Search history presentation engine 120 may further be configured to display user search history behavior indicia on tree 350. For example, where user 105 has selected “fried frog legs” revision 330, and “Cajun frog leg recipes” revision 334, as shown in
Referring now to
Search history browser window 410 includes a zoom level selector allow the user to view more or less of the search history space 400. Search history browser window 410 may be configured such that zooming out allow users 105 to view more of search history space 400 with less detail, while zooming in provide further details regarding a smaller portion of search history space 400. Search history browser window 410 may further include a horizontal scroll bar allowing the user to move along a search timeline and a vertical scroll bar configured to all the user to switch between search history categories. Search history browser window 410 may yet further include a search history title displayed to user 105 based on the search category currently being viewed.
The searches within search history space 400 may be organized and grouped in search history space 400 based on a search history category. For example, a first search history grouping 420 may be associated with searches related to ancient Rome, a second search history grouping 422 may be associated with frog legs, and a third search history grouping 424 may be associated with movies. Each search history grouping includes a plurality of search nodes. Each search node may include particular search terms, a listing of search results, indicia of user activity related to the search terms or search results, suggested search revisions, etc.
Search history categories may be selectable by user 105 or may be automatically generated. For example, a user 105 may select or define a search history category such as “term paper research” in addition to entering search terms related to ancient Rome for a search that will be associated with search history grouping 420. The search history category may be displayed to user 105 with search history space 400. Alternatively, search history presentation engine 120 may be configured to include a search term-search category association engine that will associate search with categories based on any number of factors such as the search terms themselves, previously entered search terms, the search history of the user, previously selected search results, etc.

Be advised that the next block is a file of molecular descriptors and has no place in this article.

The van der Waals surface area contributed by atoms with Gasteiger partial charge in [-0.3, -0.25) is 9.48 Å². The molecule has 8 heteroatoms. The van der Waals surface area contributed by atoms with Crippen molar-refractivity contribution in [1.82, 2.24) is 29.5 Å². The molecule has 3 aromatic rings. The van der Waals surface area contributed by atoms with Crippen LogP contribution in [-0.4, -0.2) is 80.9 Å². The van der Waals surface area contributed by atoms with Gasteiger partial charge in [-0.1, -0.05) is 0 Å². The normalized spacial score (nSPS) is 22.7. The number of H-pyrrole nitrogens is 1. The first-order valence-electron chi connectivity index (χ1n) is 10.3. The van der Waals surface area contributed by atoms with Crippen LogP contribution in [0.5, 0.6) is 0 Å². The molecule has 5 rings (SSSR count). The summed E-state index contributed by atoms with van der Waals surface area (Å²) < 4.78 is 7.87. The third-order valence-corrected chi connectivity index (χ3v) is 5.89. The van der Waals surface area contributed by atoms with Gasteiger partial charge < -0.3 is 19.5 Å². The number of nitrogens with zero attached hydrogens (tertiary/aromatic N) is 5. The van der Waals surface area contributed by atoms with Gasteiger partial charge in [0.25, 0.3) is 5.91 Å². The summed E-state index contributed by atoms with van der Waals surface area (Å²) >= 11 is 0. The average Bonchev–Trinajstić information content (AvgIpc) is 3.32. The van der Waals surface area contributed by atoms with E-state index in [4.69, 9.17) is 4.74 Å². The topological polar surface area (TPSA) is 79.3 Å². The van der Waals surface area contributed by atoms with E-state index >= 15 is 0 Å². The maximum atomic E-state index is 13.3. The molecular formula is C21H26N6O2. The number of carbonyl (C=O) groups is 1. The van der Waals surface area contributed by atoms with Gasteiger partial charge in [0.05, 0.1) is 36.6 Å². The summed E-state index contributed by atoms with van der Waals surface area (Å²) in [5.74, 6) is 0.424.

Referring now to
In a step 510, engine 120 generates a search history for a user 105 based on the users entry of one or more search term in the input field provided by search engine 110. The search engine 110 includes a plurality of search result listings and information associated with each search result listing. The information may include, but is not limited to, the search terms used to create the search result listing, any relationship between the search terms or the search result listing and other search terms and/or search result listings, the time spent by the user 105 viewing the search result listing, the search results selected by the user 105, suggested search revisions displayed to user 105 for the search result listing, etc.
Each search result listing stored in database 124 may be either static or dynamic. A static search result listing will have a complete record of the search result listing that was displayed to user 105 at the time the search was performed, independent of any subsequent changes to search results that may have occurred since the search was performed. A dynamic search result listing may be configured to be updated based on any changes that occur in the search results, the popularity of the search results, etc. A dynamic search result listing may be updated based on selection of the search result listing by user 105. Updating the dynamic search result listing may include re-running the search through search engine 110 using the search term(s) associated with the dynamic search result listing.